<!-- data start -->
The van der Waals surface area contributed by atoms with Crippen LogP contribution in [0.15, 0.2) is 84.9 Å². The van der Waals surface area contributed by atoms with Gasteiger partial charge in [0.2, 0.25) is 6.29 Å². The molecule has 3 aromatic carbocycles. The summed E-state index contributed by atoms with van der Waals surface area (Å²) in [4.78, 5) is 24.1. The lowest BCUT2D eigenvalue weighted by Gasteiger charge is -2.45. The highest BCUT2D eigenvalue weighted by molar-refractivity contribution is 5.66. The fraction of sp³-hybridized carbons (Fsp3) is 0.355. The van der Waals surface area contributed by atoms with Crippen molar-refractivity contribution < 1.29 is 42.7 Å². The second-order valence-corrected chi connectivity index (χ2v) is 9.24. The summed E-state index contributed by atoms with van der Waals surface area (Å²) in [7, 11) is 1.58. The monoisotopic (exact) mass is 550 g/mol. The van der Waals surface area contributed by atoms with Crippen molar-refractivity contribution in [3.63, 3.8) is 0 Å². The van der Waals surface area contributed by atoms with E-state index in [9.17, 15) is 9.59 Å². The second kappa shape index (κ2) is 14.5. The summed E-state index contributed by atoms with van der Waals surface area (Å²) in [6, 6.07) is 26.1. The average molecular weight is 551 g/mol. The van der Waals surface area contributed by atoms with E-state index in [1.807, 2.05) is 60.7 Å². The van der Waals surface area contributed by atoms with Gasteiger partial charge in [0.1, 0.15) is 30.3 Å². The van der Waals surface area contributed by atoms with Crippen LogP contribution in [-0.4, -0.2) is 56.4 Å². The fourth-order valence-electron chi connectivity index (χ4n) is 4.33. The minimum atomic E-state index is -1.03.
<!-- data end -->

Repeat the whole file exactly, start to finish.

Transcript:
The van der Waals surface area contributed by atoms with Crippen LogP contribution in [0.15, 0.2) is 84.9 Å². The van der Waals surface area contributed by atoms with Gasteiger partial charge in [0.2, 0.25) is 6.29 Å². The molecule has 3 aromatic carbocycles. The summed E-state index contributed by atoms with van der Waals surface area (Å²) in [4.78, 5) is 24.1. The lowest BCUT2D eigenvalue weighted by Gasteiger charge is -2.45. The highest BCUT2D eigenvalue weighted by molar-refractivity contribution is 5.66. The fraction of sp³-hybridized carbons (Fsp3) is 0.355. The van der Waals surface area contributed by atoms with Crippen molar-refractivity contribution < 1.29 is 42.7 Å². The second-order valence-corrected chi connectivity index (χ2v) is 9.24. The summed E-state index contributed by atoms with van der Waals surface area (Å²) in [7, 11) is 1.58. The monoisotopic (exact) mass is 550 g/mol. The van der Waals surface area contributed by atoms with Crippen molar-refractivity contribution in [3.63, 3.8) is 0 Å². The van der Waals surface area contributed by atoms with E-state index in [9.17, 15) is 9.59 Å². The second kappa shape index (κ2) is 14.5. The summed E-state index contributed by atoms with van der Waals surface area (Å²) in [6, 6.07) is 26.1. The average molecular weight is 551 g/mol. The van der Waals surface area contributed by atoms with E-state index in [1.807, 2.05) is 60.7 Å². The van der Waals surface area contributed by atoms with Gasteiger partial charge in [0.1, 0.15) is 30.3 Å². The van der Waals surface area contributed by atoms with Crippen LogP contribution in [-0.4, -0.2) is 56.4 Å². The fourth-order valence-electron chi connectivity index (χ4n) is 4.33. The minimum atomic E-state index is -1.03.